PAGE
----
Cover page of A breast cancer case-control study of polybrominated diphenyl ether (PBDE) serum levels among California women.

A breast cancer case-control study of polybrominated diphenyl ether (PBDE) serum levels among California women.

(2019)

PURPOSE:Polybrominated diphenyl ethers (PBDEs) are among the most persistent and pervasive global environmental contaminants. Their toxic and endocrine-disrupting properties have made them a focus of concern for breast cancer. Our objective was to evaluate the risk of breast cancer associated with serum PBDE levels in a case-control study nested within the California Teachers Study. METHODS:Participants were 902 women with invasive breast cancer (cases) and 936 with no such diagnosis (controls) who provided 10 mL of blood and were interviewed between 2011 and 2015. Blood samples were collected from cases an average of 35 months after diagnosis. PBDEs were measured in serum using automated solid phase extraction and gas chromatography/high resolution mass spectrometry. Statistical analyses were restricted to the three congeners with detection frequencies ≥75%: 2,2',4,4'-tetrabromodiphenyl ether (BDE-47), 2,2',4,4',6-pentabromodiphenyl ether (BDE-100), and 2,2',4,4',5,5'-hexabromodiphenyl ether (BDE-153). Unconditional logistic regression was used to estimate multivariable-adjusted odds ratios (ORs) and their 95% confidence intervals (CI) for each BDE congener, adjusting for serum lipids and other potential confounders. RESULTS:The OR for each of the three BDE congeners was close to unity with a CI that included one. Analyses stratified by menopausal status, tumor hormone responsiveness, BMI, and changes in body weight yielded similarly null results. CONCLUSIONS:Our findings provide no evidence that serum levels of BDE-47, BDE-100 or BDE-153 are associated with breast cancer risk. These results should be interpreted in the context of study limitations which include the reliance on PBDE measurements that may not represent pre-diagnostic, early-life or chronic exposures and a lack of information on genetic polymorphisms and other factors which may affect endogenous estrogen levels.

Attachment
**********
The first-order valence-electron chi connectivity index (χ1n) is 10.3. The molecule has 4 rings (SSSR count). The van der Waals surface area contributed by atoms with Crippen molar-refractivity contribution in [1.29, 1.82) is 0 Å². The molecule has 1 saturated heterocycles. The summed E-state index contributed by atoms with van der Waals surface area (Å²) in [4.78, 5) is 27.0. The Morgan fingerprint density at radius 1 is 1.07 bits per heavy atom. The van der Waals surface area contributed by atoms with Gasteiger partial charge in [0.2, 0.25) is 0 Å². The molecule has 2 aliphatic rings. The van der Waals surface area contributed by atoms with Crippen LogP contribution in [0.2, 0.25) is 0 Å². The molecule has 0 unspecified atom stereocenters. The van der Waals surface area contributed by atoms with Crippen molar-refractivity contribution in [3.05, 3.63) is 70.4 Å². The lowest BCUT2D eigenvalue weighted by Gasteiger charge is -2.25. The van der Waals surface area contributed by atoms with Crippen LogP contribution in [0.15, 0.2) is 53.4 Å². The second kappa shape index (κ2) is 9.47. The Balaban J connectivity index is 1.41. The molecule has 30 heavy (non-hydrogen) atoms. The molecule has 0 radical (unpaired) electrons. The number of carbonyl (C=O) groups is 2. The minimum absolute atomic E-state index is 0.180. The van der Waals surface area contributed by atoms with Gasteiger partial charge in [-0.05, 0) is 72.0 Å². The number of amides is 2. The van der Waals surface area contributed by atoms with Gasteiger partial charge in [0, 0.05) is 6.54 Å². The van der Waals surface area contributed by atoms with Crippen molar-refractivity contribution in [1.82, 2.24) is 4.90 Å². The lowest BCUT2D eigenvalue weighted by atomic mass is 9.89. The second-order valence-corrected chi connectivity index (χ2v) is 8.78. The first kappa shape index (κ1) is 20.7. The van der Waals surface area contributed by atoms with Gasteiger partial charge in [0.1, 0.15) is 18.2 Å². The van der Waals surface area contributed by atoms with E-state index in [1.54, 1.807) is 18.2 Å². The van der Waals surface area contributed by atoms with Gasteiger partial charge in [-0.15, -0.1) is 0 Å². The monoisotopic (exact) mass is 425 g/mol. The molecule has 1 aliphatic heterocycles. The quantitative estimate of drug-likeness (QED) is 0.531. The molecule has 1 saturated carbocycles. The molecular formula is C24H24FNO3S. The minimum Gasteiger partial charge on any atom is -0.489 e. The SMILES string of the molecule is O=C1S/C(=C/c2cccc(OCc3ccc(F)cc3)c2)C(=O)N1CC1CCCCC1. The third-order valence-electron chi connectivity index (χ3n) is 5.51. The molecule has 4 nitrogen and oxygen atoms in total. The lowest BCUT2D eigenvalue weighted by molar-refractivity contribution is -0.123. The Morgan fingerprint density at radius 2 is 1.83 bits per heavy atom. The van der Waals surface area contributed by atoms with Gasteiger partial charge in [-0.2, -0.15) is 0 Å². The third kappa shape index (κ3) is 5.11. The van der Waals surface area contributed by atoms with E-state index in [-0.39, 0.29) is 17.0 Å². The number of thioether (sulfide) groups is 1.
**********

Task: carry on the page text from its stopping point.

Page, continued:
Cover page of Cell lineage and communication network inference via optimization for single-cell transcriptomics.

Cell lineage and communication network inference via optimization for single-cell transcriptomics.

(2019)

The use of single-cell transcriptomics has become a major approach to delineate cell subpopulations and the transitions between them. While various computational tools using different mathematical methods have been developed to infer clusters, marker genes, and cell lineage, none yet integrate these within a mathematical framework to perform multiple tasks coherently. Such coherence is critical for the inference of cell-cell communication, a major remaining challenge. Here, we present similarity matrix-based optimization for single-cell data analysis (SoptSC), in which unsupervised clustering, pseudotemporal ordering, lineage inference, and marker gene identification are inferred via a structured cell-to-cell similarity matrix. SoptSC then predicts cell-cell communication networks, enabling reconstruction of complex cell lineages that include feedback or feedforward interactions. Application of SoptSC to early embryonic development, epidermal regeneration, and hematopoiesis demonstrates robust identification of subpopulations, lineage relationships, and pseudotime, and prediction of pathway-specific cell communication patterns regulating processes of development and differentiation.